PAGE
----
The central dramatic conflict about whether this solider should return to Iraq is a compelling and complex issue, and director Kimberly Pierce treats it with the gravity it deserves, presenting sides that would appeal to most left-leaning peacenics and most veterans of the war. I also think the PTSD was presented well with King being functional most of the time until situations bring back the worst of his time there.
However, Channing Tatum is awful, clearly trying too hard to be a "serious dramatic actor." The film also diverts from the principle conflict, as King visits the family of a dead solider and another soldier in the hospital; it seems like these scenes relate more to Pierce's politically motivated desire to capture all sides of the conflict rather than tell the story. Finally, the beginning of the film is structured like a bad episode of The Real World, as though Pierce realized she was working for MTV and needed to buoy her Gen X kudos.
Overall, this is a good, important story even if the filmmaking isn't all it can be.

Jim Hunter

Super Reviewer

Stop Loss is one incredible drama film. With an incredible cast at hand, director Kimberly Peirce tells the story of an Iraq war veteran which because of the Stop Loss policy of the U.S Military, is forced to stay in the military against his will. Stop Loss is a brilliant film that exposes the ludicrous Stop Loss policy. Starring Ryan Phillipe, in what I consider the best performance of his career, Joseph Gordon-Levitt delivers a great performance as well. Stop Loss is a well paced drama film with an important story. Of all the films that Ryan Phillippe has done, none has come close to Stop Loss. This is a powerful film that is superbly well done. Kimberly Peirce follows up her debut feature film, Boys Don't Cry with this intense war drama. The film at times struggles with its material, but it gets the point across and the film, I think is significant as a picture that embodies the nature of service men everywhere. Watching this film, you realize what these men go through and what they sacrifice in the process and it makes you appreciate what they do that much more. If you enjoy a good drama/war film, then Stop Loss is the film for you. Stop Loss manages to be a terrific, emotional journey for one soldier who is conflicted with doing the right thing. A phenomenal, and different war film. I think Stop Loss delivers a refreshing dramatic experience while using the Iraq War as backdrop for its story. A very underrated film, and one that shouldn't be missed.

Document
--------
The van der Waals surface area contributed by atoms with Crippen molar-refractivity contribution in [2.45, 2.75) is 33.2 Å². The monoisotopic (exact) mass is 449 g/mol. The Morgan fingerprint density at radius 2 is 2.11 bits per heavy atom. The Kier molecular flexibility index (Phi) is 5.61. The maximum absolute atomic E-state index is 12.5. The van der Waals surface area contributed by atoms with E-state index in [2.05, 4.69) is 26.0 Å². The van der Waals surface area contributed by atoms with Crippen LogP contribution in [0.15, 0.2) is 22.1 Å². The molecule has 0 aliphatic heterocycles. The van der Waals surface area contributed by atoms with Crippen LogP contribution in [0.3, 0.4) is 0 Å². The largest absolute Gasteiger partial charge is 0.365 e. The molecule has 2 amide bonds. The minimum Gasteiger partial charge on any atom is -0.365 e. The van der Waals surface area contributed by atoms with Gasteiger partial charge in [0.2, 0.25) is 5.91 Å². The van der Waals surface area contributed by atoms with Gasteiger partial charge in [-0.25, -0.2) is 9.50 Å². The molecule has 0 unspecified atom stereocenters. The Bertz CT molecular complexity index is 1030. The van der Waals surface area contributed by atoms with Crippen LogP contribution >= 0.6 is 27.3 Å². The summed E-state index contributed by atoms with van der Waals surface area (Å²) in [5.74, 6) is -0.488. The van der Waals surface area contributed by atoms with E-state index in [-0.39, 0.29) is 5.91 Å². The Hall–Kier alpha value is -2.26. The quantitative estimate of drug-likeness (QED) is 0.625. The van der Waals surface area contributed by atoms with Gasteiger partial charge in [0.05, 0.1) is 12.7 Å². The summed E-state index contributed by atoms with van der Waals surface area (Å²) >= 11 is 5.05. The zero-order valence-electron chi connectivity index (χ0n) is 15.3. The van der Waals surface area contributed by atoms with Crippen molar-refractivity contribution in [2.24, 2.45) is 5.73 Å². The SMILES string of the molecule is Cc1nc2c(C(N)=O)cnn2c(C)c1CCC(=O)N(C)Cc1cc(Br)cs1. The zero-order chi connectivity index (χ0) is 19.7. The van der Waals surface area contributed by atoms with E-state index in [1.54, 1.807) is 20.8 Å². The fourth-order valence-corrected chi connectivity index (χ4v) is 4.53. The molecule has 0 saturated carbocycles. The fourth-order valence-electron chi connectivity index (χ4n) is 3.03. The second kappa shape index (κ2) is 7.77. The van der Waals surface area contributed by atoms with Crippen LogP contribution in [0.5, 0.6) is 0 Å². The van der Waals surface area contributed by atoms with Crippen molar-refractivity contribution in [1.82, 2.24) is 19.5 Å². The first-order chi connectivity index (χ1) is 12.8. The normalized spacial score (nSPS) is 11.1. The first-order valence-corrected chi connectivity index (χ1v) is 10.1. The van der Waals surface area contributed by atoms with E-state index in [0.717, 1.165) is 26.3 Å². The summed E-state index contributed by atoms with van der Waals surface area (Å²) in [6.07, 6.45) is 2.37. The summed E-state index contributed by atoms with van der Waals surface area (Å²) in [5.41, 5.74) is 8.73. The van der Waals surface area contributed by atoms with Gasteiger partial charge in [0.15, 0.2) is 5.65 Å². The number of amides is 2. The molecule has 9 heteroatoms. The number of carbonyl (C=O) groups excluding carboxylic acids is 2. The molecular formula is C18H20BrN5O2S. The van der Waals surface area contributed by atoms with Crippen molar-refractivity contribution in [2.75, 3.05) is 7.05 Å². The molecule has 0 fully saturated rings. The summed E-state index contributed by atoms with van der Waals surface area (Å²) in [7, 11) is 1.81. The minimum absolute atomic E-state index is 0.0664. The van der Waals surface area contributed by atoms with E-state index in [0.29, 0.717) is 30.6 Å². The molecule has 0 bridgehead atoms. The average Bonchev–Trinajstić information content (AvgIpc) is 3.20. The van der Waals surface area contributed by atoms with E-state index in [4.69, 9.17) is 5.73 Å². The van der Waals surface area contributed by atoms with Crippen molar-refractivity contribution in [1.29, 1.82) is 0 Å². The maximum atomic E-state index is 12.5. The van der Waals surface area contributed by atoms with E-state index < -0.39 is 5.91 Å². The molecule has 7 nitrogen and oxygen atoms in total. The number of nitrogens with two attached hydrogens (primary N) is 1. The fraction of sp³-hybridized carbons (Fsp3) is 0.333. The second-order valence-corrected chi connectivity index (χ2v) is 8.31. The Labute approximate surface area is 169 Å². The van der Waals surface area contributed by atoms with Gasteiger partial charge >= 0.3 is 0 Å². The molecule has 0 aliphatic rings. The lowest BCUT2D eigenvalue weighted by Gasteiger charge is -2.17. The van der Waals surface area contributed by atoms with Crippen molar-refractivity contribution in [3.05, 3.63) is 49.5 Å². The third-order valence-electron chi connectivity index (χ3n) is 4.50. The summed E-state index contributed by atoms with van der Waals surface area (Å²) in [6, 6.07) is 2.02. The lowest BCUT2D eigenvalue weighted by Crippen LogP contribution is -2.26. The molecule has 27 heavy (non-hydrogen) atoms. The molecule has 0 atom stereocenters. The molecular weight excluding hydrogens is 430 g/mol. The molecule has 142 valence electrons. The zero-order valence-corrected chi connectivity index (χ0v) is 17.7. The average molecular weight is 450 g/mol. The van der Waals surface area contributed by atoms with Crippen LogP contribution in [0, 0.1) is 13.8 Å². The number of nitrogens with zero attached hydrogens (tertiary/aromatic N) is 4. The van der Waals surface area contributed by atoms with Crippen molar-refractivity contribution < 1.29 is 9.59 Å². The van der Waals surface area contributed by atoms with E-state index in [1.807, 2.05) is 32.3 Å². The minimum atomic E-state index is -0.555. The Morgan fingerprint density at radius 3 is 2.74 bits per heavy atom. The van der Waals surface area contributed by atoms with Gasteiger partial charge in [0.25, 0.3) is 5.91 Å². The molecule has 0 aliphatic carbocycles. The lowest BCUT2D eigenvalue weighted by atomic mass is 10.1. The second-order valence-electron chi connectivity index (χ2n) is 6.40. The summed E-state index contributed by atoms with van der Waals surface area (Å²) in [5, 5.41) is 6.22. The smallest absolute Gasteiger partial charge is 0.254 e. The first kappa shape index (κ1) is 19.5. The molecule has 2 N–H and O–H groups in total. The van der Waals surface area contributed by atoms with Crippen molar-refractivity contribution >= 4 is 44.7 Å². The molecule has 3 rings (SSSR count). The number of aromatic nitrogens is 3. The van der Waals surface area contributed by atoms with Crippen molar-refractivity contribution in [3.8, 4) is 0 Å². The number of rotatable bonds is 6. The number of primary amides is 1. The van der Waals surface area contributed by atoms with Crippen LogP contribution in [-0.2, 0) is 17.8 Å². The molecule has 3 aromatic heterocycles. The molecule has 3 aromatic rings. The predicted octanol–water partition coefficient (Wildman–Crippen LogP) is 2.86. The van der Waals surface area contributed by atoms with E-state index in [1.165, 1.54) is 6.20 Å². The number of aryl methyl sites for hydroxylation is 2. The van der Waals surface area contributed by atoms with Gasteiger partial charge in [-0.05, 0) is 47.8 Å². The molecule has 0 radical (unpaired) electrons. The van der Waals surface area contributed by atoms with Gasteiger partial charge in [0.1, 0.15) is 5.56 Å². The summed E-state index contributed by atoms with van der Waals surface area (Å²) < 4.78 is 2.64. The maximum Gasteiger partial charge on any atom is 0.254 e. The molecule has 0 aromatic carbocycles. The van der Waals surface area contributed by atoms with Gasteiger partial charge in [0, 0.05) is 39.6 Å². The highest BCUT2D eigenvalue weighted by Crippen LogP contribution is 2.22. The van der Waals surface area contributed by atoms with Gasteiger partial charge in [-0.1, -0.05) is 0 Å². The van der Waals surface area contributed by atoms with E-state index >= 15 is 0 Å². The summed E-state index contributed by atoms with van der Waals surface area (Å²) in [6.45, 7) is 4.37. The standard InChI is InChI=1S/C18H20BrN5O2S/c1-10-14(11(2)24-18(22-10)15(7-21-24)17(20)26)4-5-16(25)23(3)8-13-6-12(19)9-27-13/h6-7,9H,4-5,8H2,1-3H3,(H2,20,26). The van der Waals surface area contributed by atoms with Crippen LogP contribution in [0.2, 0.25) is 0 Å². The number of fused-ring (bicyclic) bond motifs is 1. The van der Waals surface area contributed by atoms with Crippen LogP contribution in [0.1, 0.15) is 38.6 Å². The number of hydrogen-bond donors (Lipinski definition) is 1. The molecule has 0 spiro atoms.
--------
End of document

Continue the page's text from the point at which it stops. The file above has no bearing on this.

Alex roy

Super Reviewer


I hope that there's more to "Stop Loss" than what's depicted in this movie. It's disturbing that one is left helpless and with no option when On returning home after serving for about 5 years in Iraq, the protagonist doesn't intend to go back. He's taken aback when he's told that, being stop-lossed, he'll have to leave for Iraq again soon. He's offered no other favorable option. He's not willing to accept this, and goes AWOL to make efforts to get out of this situation.

A person volunteers to serve for his nation, does his duty for several years loyally and returns. What's wrong if he doesn't wish to go back? How fair is it to make one so helpless? I hope that the "stop loss" provides reasonable options, and doesn't just enforce anyone who's unwilling to go.

familiar stranger

Super Reviewer